February 11, 1993
To: All Progressive People in Mexico
From: Professor Francis A. Boyle
Subject: Stopping the Execution of Mexican Citizens in the United States
I am writing on behalf of all Mexican Citizens and Mexican-American dual nationals who have been sentenced to death and are currently awaiting execution in prisons here in the United States, as well as on behalf of Mexican Citizens and Mexican-American dual nationals who undoubtedly will be sentenced to death in this country. As you know, there is an enormous racial disparity when it comes to the imposition of the death penalty upon People of Color here in the United States. And People of Mexican descent are far more likely to be sentenced to death than are White People in the United States.
I have developed a strategy to put a hold upon all executions of Citizens of Mexico as well as those with dual Mexican-American citizenship here in the United States. But I will need your help to put this plan into motion. If you agree with my proposal and launch a public campaign to carry it out, this could put pressure upon President Salinas to implement it and thus save a lot of Mexican People from certain death here in the United States. My proposal is as follows:
Both the United States and Mexico are still parties to the infamous "Treaty of Peace, Friendship, Limits and Settlement," signed at Guadalupe Hidalgo on February 2, 1848, which ended the so-called Mexican-American War. Article 21 thereof contains a dispute settlement clause that mandates arbitration between the two countries concerning any matter related to the Treaty or other matters concerning the political or commercial relations of the two states. Hence, you could mount a nationwide campaign in Mexico to convince the Mexican government to invoke Article 21 of the Treaty of Guadalupe Hidalgo against the United States government over the execution of Mexican Citizens and dual nationals. Mexico must formally demand a stay of execution for all of them pending the arbitration proceedings, which could take quite some time.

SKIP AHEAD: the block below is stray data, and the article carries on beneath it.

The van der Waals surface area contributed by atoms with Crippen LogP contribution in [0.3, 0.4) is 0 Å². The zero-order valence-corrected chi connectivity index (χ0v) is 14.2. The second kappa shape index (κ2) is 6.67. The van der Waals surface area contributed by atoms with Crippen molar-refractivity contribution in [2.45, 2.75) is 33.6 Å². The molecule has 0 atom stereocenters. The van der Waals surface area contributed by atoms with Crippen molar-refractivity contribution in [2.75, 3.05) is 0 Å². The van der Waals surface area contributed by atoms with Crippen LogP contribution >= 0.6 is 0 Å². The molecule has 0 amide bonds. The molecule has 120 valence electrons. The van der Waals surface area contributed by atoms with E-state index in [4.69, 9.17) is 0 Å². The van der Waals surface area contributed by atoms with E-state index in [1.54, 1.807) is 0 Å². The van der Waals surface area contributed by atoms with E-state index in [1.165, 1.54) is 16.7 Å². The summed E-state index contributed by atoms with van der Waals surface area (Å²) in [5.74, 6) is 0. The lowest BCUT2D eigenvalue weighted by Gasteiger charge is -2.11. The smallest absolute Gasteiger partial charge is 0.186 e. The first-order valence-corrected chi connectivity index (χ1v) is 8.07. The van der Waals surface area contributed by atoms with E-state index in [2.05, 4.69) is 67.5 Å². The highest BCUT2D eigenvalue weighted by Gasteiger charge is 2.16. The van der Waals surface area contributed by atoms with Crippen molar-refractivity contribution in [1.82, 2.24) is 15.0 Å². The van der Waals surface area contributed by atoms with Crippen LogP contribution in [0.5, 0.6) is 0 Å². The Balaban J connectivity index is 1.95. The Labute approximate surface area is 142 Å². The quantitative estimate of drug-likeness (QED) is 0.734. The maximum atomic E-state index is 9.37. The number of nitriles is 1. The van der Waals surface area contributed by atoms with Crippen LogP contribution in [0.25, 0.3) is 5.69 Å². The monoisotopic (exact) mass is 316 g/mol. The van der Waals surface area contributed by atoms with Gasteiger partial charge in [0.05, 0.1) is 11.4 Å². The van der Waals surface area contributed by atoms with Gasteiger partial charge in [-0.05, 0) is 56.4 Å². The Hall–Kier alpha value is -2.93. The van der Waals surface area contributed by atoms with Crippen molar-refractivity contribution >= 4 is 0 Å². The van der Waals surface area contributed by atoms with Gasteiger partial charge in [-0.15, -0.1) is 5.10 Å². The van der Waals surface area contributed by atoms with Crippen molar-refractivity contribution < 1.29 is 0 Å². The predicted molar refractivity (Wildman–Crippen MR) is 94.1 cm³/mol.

Here in the United States, we could then use this invocation to seek stays of execution for all Mexican Citizens or dual nationals around the country pending the conclusion of the arbitration proceedings on the grounds that the Treaty is the "supreme law of the land" under Article 6 of the United States Constitution. Hence, the stays of execution would be requested either by the United States Federal government itself under the Clinton administration, or else on a case-by-case basis by the attorneys of record for each Mexican Citizen or dual national sentenced to death. My best guess is that if you could get the Mexican government to invoke Article 21, then this maneuver could buy us five years or so on the executions of Mexican Citizens and dual nationals here in the United States while the arbitration proceedings carry on. This delay would give us precious time to mount additional challenges to the imposition of the death penalty upon people of all colors here in the United States.
Obviously, the invocation of Article 21 would require you to build a substantial grass roots campaign and pressure upon the Mexican government. Right now President Salinas seems to be more interested in getting the North American Free Trade Agreement (NAFTA) than he is in protecting the human rights and sovereignty of the Mexican People. But with enough time and pressure from the grass roots, and especially during a presidential election campaign, you might be able to turn the government around on the invocation of Article 21. It seems to me that whatever their political persuasions, all Mexican presidential candidates as well as candidates for other public offices in Mexico should be prepared to support a campaign to prevent the execution of Mexican Citizens and Mexican-American dual nationals in the United States.
Well that is my proposal. If you have any questions, please feel free to contact me directly at 217-333-7954. We in the United States need your help to stop the mass murder of Mexican Citizens and dual nationals in this country. Their lives are literally in your hands. I ask you to give the most serious consideration to the invocation of Article 21.
Thank you very much for your kind attention to this matter. It has been greatly appreciated.
Yours very truly,
Francis A. Boyle
Professor of International Law
Francis A. Boyle
504 E. Pennsylvania Ave.
Champaign, IL 61820 USA
(personal comments only)